Today's problems are different. They are centred around the dance and rave clubs, where local crime families, who five years ago were involved in armed robberies, have moved into ecstasy supplying. The kids who take the drug may claim it fills them with universal love, but the same cannot be said for the individuals who supply it.
Club owners in the city have felt powerless, since these gangsters often control the bouncers through payment or intimidation. "Dealers can make pounds 12,000 per club per night," one club owner told me. "Doormen can share more than pounds 3,000 a night as their cut." Anyone who objects is beaten or shot. The gangsters do not even have to produce their guns. A word is enough to secure access and free food and drinks.
It is the spill-over of this culture into the mainstream that has worried the city authorities. Gangsters tried the same tactics at a five-star city-centre hotel recently. Newly opened restaurants that refused to pay protection have been trashed. One major eating chain recently cancelled its opening. Ram-raids on designer fashion shops in the past six months seemed aimed more at intimidation than theft.
"We've had discussions with the managers at Armani and the others and they are adamant that they are not paying protection," Richard Leese said. Still, he is relieved that the first phase of the city centre's closed circuit TV system - which was delayed by the IRA bomb there two years ago - is to open in August.
Moreover, although the local police say little, it is evident that they have changed their approach in the weeks since Mr Leese wrote his stinging letter. They have begun to make their presence felt with "disruptive policing". They have begun towing away cars parked illegally outside a bar frequented by gangsters. Officers in body armour have made appearances in clubs, backed up by armed response units outside. Five-hour rolling roadblocks every weekend for the past five weeks have produced exemplary arrests for drugs and firearms offences. Now, clubs are being encouraged to use out-of-town security firms from as far afield as Birmingham, so that doormen are not vulnerable to the threat "we know where you live".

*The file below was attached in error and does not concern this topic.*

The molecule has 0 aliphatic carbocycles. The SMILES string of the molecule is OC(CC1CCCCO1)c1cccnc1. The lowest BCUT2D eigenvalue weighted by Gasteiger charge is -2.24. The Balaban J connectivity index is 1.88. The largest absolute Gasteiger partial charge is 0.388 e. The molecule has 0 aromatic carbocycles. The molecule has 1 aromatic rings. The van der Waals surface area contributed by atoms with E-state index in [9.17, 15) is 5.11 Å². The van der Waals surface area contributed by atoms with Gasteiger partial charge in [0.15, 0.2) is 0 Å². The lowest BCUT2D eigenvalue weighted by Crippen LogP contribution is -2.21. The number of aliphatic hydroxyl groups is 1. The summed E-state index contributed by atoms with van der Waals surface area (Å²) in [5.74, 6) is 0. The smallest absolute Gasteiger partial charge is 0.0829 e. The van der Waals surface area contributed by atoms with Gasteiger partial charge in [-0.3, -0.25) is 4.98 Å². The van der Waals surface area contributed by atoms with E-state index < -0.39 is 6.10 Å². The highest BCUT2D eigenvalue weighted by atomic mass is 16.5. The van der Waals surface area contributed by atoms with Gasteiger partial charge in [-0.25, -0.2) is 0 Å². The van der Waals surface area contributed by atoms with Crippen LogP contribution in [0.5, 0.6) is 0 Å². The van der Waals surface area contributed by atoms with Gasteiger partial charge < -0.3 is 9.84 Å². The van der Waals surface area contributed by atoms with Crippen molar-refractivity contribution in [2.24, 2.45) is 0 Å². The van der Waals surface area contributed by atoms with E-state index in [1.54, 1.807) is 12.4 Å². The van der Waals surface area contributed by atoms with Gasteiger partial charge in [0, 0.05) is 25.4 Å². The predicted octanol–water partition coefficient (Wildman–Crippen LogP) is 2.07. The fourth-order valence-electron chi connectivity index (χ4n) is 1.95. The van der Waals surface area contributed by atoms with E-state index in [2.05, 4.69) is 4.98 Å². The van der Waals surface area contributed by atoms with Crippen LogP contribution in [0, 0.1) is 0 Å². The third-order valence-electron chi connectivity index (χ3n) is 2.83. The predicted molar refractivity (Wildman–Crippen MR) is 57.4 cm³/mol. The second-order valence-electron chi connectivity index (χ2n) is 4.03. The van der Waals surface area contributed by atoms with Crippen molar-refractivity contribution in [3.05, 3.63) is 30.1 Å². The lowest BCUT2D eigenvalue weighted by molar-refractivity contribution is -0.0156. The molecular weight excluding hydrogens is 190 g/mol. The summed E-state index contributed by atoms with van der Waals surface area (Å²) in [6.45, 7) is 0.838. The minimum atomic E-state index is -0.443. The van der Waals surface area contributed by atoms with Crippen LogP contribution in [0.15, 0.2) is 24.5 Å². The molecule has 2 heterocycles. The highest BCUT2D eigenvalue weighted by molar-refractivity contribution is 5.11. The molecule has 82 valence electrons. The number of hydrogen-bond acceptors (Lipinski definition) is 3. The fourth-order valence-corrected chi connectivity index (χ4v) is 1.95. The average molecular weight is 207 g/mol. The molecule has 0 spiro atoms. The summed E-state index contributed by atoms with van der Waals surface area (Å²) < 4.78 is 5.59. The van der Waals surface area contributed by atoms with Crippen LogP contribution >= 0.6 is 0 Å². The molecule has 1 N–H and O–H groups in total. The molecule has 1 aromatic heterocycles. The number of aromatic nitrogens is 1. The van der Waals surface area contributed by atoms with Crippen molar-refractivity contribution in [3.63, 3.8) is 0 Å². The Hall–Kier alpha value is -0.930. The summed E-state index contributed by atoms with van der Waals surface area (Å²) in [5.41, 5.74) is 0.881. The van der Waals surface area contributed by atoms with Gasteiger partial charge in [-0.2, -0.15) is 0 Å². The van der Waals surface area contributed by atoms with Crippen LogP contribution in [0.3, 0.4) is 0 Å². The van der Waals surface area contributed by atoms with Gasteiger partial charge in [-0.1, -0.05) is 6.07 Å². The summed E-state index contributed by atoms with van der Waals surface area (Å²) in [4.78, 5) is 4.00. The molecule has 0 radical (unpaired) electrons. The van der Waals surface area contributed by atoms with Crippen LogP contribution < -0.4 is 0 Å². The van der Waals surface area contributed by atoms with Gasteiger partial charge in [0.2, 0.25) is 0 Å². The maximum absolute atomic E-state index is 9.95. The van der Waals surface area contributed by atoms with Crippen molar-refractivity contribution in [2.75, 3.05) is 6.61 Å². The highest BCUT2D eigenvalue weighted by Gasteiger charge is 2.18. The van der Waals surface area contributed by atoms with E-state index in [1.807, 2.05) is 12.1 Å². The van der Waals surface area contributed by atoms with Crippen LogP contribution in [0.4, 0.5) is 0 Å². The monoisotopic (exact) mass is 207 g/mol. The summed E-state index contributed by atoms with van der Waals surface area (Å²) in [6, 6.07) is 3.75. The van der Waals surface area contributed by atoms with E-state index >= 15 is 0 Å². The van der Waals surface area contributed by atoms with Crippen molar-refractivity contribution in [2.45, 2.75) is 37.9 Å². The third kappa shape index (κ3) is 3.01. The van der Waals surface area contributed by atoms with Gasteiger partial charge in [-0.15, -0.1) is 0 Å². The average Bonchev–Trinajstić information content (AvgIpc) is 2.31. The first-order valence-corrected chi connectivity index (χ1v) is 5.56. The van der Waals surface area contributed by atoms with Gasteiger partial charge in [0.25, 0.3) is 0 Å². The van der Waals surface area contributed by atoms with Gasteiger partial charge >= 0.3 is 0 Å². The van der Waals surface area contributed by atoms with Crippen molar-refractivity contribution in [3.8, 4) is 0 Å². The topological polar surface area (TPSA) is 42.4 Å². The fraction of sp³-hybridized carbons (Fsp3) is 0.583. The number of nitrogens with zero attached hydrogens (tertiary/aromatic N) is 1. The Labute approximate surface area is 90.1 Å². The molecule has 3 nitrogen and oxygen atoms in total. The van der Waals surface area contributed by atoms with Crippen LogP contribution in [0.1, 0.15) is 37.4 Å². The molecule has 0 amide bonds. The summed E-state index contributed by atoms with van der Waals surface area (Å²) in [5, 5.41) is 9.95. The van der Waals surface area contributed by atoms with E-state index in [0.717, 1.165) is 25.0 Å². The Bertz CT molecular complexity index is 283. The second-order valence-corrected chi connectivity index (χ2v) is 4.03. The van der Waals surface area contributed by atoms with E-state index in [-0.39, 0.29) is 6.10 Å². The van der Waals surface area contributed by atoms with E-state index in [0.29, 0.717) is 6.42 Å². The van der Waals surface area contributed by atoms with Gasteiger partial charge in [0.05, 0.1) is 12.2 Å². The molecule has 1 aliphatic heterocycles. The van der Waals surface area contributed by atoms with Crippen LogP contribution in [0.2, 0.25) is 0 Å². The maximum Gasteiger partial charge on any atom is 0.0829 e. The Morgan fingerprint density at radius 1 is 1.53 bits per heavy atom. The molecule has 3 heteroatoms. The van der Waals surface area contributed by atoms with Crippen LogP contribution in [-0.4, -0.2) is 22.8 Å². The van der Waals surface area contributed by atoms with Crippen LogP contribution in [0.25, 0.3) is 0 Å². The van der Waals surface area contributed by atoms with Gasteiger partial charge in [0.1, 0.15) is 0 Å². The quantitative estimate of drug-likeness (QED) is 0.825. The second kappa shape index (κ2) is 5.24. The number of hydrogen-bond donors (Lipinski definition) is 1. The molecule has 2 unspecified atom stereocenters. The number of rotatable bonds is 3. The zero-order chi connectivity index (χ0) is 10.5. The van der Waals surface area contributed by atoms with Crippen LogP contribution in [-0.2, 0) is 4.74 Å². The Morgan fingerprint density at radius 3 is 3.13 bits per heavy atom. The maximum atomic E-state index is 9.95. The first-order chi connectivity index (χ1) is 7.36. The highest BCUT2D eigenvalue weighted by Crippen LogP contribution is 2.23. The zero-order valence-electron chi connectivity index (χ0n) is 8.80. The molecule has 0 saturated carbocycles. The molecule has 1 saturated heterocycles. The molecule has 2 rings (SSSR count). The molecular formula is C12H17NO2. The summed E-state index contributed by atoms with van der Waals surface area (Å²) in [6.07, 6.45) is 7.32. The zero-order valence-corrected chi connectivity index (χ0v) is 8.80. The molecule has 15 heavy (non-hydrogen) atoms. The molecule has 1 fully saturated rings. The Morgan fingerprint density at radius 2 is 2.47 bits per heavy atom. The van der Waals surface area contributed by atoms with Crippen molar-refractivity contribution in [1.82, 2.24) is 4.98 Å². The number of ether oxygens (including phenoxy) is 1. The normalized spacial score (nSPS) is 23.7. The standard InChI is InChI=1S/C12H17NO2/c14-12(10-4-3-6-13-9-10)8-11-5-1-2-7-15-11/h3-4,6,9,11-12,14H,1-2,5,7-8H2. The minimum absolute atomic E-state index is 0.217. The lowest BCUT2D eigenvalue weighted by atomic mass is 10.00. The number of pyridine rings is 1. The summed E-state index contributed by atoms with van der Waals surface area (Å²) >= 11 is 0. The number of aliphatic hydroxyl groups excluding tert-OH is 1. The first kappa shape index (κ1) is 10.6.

But there is a third problem. Most casual violence on the streets is fuelled not by drugs but by alcohol. In the past year the city has been shocked by what locals call the Good Samaritan murders, five separate cases in which those who tried to break up fights were killed. No one is sure of the correct response. The authorities hope that the general police clampdown will have its effect. Mr Leese looks uneasy when asked whether the local liberalisation of the licensing laws might partly be responsible. "No, more liberal laws have generally eased the problem. You don't get the 2am closing time tension."
Others, such as Alan Haughton, are more pragmatic. Lifeline is about to produce a set of "What to do if ..." leaflets. If what? "If you see someone collapsed in the street, if you see a guy beating up his girlfriend, if you encounter violence in the taxi queue or kebab shop ..."
What does it tell us about society if self-defence is the only response, I asked. "We can't look at this as anthropologists," Mr Haughton replied. "We have to live here and ask 'What works?'"
So, I was about to riposte, we turn away our eyes. And then I remembered that that was exactly what I had done with the man in St Peter's Square. Suddenly it seemed as good an answer as any.Reuse content